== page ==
Jasmonates: Synthesis, Metabolism, Signal Transduction and Action

Abstract

Jasmonic acid and other fatty‐acid‐derived compounds called oxylipins are signals in stress responses and development of plants. The receptor complex, signal transduction components as well as repressors and activators in jasmonate‐induced gene expression have been elucidated. Different regulatory levels and cross‐talk with other hormones are responsible for the multiplicity of plant responses to environmental and developmental cues.

Key Concepts

  • Jasmonates are important signalling compounds in plant stress responses and development.
  • Jasmonates are lipid‐derived signals.
  • Active and inactive jasmonates are generated by metabolic conversion.
  • Key components of jasmonate perception and signalling have been elucidated.
  • There is an increasing number of repressors, co‐repressors, adaptors and activators (transcription factors) in JA‐Ile‐induced gene expression

Keywords: jasmonates; biosynthesis; metabolism; signalling; cross‐talk; activators and repressors of transcription; herbivory; development

Figure 1. Metabolic conversion of JA. Methylation to JA‐Me, JA glucosyl ester formation, decarboxylation to cis‐jasmone, hydroxylation to 12‐OH‐JA, sulfation of 12‐OH‐JA, O‐glucosylation of 12‐OH‐JA, conjugation with amino acids, preferentially isoleucine to give JA‐Ile, methylation to JA‐Me‐Ile, 12‐hydroxylation of JA‐Ile, carboxylation of 12‐OH‐JA‐Ile, O‐glucosylation of JA‐Ile and JA‐Ile glucosyl ester formation are indicated, together with the known enzymes involved: JAR1 – jasmonoyl isoleucine synthetase; JA‐Ile‐12‐hydroxylase CYP94B3, 12‐OH‐JA‐Ile carboxylase CYP94C1, amidohydrolases IAR3 and ILL6; JMT, JA methyl transferase; ST2a, 12‐OH‐JA sulfotransferase. The lactone of 12‐OH‐JA‐Ile was added even its detection for plants is missing so far. Biologically inactive compounds are outlined with solid lines (───), partially active compounds are outlined with dashed lines (‐ ‐ ‐) and active compounds are outlined with dotted lines (·····). Modified with permission from Wasternack and Strnad 2015 © Elsevier.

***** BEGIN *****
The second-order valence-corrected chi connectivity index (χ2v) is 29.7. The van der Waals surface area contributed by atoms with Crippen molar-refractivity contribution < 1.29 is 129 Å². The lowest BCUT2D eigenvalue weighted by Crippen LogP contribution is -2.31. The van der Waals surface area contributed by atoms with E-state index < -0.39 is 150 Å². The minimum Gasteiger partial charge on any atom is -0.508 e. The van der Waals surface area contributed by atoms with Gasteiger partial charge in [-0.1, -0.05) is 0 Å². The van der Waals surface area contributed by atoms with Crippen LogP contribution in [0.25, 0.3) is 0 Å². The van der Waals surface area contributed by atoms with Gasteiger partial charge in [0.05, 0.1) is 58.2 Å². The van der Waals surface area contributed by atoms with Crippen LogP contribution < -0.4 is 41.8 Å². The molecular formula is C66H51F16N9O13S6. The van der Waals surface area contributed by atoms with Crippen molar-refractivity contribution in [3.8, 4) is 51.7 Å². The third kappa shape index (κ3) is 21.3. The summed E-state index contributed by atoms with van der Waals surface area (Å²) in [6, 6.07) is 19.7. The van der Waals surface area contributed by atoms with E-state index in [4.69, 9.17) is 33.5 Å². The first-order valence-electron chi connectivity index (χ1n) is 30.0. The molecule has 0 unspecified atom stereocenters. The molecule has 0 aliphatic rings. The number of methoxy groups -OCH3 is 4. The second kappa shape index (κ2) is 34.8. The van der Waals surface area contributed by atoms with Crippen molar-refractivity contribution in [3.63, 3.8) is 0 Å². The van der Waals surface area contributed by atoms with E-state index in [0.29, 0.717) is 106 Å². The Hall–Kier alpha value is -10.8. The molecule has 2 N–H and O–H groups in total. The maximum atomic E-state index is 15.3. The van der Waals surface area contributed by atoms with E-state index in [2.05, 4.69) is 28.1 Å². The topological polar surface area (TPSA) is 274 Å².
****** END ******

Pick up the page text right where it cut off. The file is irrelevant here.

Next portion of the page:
Figure 2. Model of JA‐Ile perception via the SCFCOI1–JAZ co‐receptor complex and regulation of JA‐induced gene expression. JA/JA‐Ile perception by the SCFCOI1–JAZ co‐receptor complex leads to JA/JA‐Ile‐induced gene expression. MYC2, which binds to the G‐box of a JA/JA‐Ile‐responsive gene, is repressed by negative regulators such as JAZs. NINJA and TOPLESS (TPL), which act via histone deacetylase6 (HDA6) and HDA19, function as co‐repressors. Jasmonate‐associated VQ motif gene 1 (JAV1) acts in addition to JAZ as a repressor (left‐hand side), whereas JAMs (jasmonate associated MYC2‐LIKE1, JAM2, JAM3) (right‐hand side) compete with MYC2 on binding to the G‐box. JAZs and JAV1 are ubiquitinylated and subjected to proteasomal degradation. MYC2 can then switch on transcription of JA/JA‐Ile‐responsive genes, including early genes such as JAZs and MYC2. MED25, subunit 25 of the mediator complex, mediates transcription. Ub, ubiquitin. E2, Rbx, Cullin, ASK1, and the F‐box protein COI1 are components of the SCF‐complex; ZIM domain (Z), Jas domain (J), EAR domain (E). Modified with permission from Wasternack and Strnad 2015 © Elsevier.
Figure 3. Scheme on cross‐talk between JA signalling and ubiquitination (a), between JA and SA (b), between JA and ET (c) and between JA and GA (d). PIFs, phytochrome interacting factors; ERF1, ET response factor1; EIN1, ET insensitive1; ETR, ET receptor; NPR1, nonexpressor of pathogenesis‐related genes; GRX, glutaredoxin; TGA, transcription factor; ICE, inducer of CBF expression‐C‐repeat binding factor1; RGLG, ring domain ligase; cf. legend of Figure for further details.
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Wasternack, Claus(Jul 2016) Jasmonates: Synthesis, Metabolism, Signal Transduction and Action. In: eLS. John Wiley & Sons Ltd, Chichester. http://www.els.net [doi: 10.1002/9780470015902.a0020138.pub2]